Rayne and New OrleansPosted here .
Friday night the three of us stayed with the family of a friend Kurt made in the novitiate. Ms. Jenny and Mr. Tim Courville live in a very different culture than the Browns: a cozy house reminiscent of suburban St. Louis, hobbies with motorcycles, sports cars, and trucks. Yet they, too, are steeped in hospitality and welcomed the three of us as members of the family. I’d love to believe these families were representative of the entire region; the weather would be worth the culture.
Before lunch Saturday, Dad took us on a pilgrimage to his hallowed ground: the Savoy Music Center, which every Saturday morning plays stage to a cajun jam session. Lunch followed at Mulate’s, with more cajun music. I cannot report that I’ve learned to love the music, but I have at least found a few tracks on his CDs that I enjoy.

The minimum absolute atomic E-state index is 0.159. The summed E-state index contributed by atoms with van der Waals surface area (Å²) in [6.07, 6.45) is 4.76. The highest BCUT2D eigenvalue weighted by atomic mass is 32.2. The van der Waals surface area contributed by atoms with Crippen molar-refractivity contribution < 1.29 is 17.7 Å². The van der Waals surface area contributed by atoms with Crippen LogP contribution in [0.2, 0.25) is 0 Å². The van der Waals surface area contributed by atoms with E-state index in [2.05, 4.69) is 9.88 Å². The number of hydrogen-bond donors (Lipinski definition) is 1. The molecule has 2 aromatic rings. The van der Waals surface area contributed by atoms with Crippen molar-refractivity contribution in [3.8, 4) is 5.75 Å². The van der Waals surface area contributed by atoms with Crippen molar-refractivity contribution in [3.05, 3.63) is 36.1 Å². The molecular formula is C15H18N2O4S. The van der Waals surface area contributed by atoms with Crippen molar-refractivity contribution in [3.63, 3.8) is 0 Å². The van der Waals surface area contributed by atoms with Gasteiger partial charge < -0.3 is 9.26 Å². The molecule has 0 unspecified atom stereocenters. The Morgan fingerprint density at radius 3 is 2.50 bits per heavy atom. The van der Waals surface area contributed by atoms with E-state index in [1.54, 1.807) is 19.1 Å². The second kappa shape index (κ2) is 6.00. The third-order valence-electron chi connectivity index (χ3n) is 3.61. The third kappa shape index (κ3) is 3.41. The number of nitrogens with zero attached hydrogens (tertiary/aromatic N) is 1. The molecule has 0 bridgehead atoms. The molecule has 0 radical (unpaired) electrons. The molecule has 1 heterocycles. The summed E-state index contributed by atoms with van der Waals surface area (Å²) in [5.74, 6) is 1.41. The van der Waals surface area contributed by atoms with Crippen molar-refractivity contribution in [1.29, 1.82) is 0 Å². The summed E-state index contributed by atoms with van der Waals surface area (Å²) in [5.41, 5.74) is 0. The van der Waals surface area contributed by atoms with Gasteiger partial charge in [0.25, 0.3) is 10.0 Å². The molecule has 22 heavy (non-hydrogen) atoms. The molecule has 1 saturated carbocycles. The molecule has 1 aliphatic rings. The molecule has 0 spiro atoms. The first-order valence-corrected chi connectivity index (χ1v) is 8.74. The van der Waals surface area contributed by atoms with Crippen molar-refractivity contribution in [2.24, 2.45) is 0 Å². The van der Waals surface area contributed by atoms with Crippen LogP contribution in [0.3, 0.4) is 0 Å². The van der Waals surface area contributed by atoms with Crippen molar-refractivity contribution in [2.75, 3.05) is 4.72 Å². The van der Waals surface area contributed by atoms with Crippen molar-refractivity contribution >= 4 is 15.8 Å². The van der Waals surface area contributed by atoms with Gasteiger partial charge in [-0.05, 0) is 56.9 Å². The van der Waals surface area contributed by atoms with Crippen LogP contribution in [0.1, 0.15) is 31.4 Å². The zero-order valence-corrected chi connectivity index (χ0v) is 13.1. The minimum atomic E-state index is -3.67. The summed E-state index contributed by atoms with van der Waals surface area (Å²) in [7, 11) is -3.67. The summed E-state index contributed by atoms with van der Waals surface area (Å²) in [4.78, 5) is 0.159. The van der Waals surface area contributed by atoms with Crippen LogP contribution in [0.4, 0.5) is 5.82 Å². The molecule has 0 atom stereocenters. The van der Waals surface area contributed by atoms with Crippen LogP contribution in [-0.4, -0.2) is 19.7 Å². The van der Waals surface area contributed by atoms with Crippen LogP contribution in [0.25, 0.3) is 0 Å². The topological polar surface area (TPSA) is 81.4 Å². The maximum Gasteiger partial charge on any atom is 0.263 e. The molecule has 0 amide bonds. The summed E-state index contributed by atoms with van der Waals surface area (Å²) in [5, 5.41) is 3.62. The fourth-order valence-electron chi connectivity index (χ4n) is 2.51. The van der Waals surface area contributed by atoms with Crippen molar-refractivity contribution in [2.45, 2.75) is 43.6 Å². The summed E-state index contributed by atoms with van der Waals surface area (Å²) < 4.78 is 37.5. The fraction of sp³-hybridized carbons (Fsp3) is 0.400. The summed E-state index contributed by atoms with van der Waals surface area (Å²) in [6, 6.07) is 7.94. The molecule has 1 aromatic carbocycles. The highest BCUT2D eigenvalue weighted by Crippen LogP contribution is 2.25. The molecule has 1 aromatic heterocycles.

In the evening we arrived at Angelo and Charmaine Rini’s in Greta, for more southern hospitality and Ms. Charmaine’s crawfish etouffe. Her cooking is another aspect of visiting New Orleans that’s worth the journey alone.
Sunday’s efforts to find a noon Mass were thwarted by not fruitless. After twice being directed to churches that turned out not to have service that late, we ended up at Immaculate Conception, where we encountered Brother Walter, a Jesuit brother who had spent 23 years at Grand Coteau and was able to share many experiences with Kurt.